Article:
In these really tough times, efficiency in shop floor performance is a hot topic.
However, do we really know our performance and the nature of the barriers that prevent us from reaching our optimal level of effectiveness?
Before embarking on improving it, we need to know where to start, where our shortcomings are and attack them one at a time, because by shooting everywhere, we will not achieve anything.
The idea is to go step by step.
Every win will be a victory to celebrate with your whole team. It is essential to demonstrate an approach where emotion will give way to numbers.
I know that many shop managers are resistant to data analysis, but without measuring yourself, you can’t improve. And a shop that wants to improve its performance must avoid jumping to conclusions. We should not act on perceptions. Let’s go back to the source.
Also, several questions are to be asked to base this desire to be more efficient or effective.
The trigger can be a continuous loss of money in our operations. If so, have we identified the area where this loss is coming from?
The urgency to act is also imperative to establish especially if the continuity of our business is in danger.
The good numbers
There is no shortage of data and a manager can quickly be buried under a sea of performance indication numbers from their accounting system or shop management platform.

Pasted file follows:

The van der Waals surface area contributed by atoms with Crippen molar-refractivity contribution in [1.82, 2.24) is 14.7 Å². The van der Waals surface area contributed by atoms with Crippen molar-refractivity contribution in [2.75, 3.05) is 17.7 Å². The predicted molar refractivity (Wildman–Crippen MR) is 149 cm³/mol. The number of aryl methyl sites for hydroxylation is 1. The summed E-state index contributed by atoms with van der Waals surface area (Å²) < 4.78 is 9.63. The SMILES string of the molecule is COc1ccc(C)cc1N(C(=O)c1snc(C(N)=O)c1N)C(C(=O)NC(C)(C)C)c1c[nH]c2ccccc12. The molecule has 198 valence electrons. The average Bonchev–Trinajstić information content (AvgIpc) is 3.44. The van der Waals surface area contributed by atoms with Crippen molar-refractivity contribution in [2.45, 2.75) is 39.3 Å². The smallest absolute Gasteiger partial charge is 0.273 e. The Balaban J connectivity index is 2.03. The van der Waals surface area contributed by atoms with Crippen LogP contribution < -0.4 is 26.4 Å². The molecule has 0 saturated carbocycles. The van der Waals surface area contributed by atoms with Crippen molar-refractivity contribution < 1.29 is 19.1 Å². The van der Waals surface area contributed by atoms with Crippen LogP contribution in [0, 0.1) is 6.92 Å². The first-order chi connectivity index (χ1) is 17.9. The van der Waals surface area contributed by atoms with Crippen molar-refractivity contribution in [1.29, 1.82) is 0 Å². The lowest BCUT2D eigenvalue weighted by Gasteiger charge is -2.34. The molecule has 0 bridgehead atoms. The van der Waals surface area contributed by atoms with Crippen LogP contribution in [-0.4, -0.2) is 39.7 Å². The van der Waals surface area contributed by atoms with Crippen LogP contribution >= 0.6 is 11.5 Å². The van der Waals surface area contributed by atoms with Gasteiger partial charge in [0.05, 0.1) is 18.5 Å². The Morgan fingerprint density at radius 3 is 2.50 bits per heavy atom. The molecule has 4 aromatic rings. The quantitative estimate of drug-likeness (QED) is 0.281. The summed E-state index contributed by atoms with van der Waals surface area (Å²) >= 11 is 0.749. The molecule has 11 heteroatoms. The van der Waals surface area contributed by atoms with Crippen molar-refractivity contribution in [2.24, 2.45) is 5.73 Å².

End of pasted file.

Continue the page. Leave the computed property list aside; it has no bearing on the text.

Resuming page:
While it is imperative to analyze the situation based on numbers, we must find a way to do so and be diligent about it.
This system can be as simple as an Excel document, if it presents the data, well compiled by the team members, that we need. A shop floor management system is only as good as the information we put into it.
Too often owners invest in a shop management system, implement the use of it, but do not check the validity of what is entered into it afterwards.
This will distort the information and affect the results.
Involving the team
Do your employees know that their actions have a direct link to your profitability?
From the liaison officer to the aesthetician, everyone plays a role in the continuity of the company and, by the same token, in the maintenance and improvement of their own job.
You must inform them and involve them in the process from which they will ultimately benefit.
In this first column, I don’t want to go into the details of the diagnosis of each of the operations that go into the repair process of the vehicles entrusted to you.
Let’s establish some areas of concern to put in your chart at the outset: quantity of products and materials used, labour inefficiencies, high rework rates, high vehicle rental days that indicate poor production scheduling, or parts purchased and paid for too early.
We will come back to this.
Sonia Bouthillette started in the industry and joined Fix Auto in 2009 as Director of Insurer Relations before becoming Vice President of Collision Operations in 2021.